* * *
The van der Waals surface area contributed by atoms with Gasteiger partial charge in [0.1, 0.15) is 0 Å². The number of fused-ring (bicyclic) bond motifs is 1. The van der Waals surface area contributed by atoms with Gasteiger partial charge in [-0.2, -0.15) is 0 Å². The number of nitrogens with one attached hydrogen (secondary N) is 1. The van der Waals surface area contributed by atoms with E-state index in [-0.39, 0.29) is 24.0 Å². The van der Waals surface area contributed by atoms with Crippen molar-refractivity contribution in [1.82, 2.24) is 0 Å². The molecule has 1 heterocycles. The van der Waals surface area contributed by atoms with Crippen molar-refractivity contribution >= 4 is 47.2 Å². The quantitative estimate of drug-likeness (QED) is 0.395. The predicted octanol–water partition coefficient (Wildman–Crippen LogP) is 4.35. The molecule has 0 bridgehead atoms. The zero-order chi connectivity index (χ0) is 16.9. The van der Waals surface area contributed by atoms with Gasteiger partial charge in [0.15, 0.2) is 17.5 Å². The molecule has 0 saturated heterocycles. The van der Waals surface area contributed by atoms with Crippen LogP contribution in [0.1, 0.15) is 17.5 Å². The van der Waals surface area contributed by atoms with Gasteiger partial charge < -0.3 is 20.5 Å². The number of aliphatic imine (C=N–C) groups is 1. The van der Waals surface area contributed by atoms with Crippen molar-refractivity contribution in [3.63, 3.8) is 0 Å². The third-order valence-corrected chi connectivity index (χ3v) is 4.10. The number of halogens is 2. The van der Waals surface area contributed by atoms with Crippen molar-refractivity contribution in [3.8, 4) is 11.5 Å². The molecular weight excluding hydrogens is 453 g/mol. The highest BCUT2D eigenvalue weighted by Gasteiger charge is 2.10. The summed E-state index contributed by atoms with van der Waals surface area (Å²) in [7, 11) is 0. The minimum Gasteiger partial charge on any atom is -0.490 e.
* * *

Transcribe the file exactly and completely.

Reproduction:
The van der Waals surface area contributed by atoms with Gasteiger partial charge in [0.1, 0.15) is 0 Å². The number of fused-ring (bicyclic) bond motifs is 1. The van der Waals surface area contributed by atoms with Gasteiger partial charge in [-0.2, -0.15) is 0 Å². The number of nitrogens with one attached hydrogen (secondary N) is 1. The van der Waals surface area contributed by atoms with E-state index in [-0.39, 0.29) is 24.0 Å². The van der Waals surface area contributed by atoms with Crippen molar-refractivity contribution in [1.82, 2.24) is 0 Å². The molecule has 1 heterocycles. The van der Waals surface area contributed by atoms with Crippen molar-refractivity contribution >= 4 is 47.2 Å². The quantitative estimate of drug-likeness (QED) is 0.395. The predicted octanol–water partition coefficient (Wildman–Crippen LogP) is 4.35. The molecule has 0 bridgehead atoms. The zero-order chi connectivity index (χ0) is 16.9. The van der Waals surface area contributed by atoms with Gasteiger partial charge in [0.15, 0.2) is 17.5 Å². The molecule has 0 saturated heterocycles. The van der Waals surface area contributed by atoms with Crippen LogP contribution in [0.1, 0.15) is 17.5 Å². The van der Waals surface area contributed by atoms with Gasteiger partial charge < -0.3 is 20.5 Å². The number of aliphatic imine (C=N–C) groups is 1. The van der Waals surface area contributed by atoms with Crippen molar-refractivity contribution in [3.63, 3.8) is 0 Å². The third-order valence-corrected chi connectivity index (χ3v) is 4.10. The number of halogens is 2. The van der Waals surface area contributed by atoms with Crippen molar-refractivity contribution in [3.8, 4) is 11.5 Å². The molecular weight excluding hydrogens is 453 g/mol. The highest BCUT2D eigenvalue weighted by Gasteiger charge is 2.10. The summed E-state index contributed by atoms with van der Waals surface area (Å²) in [7, 11) is 0. The minimum Gasteiger partial charge on any atom is -0.490 e.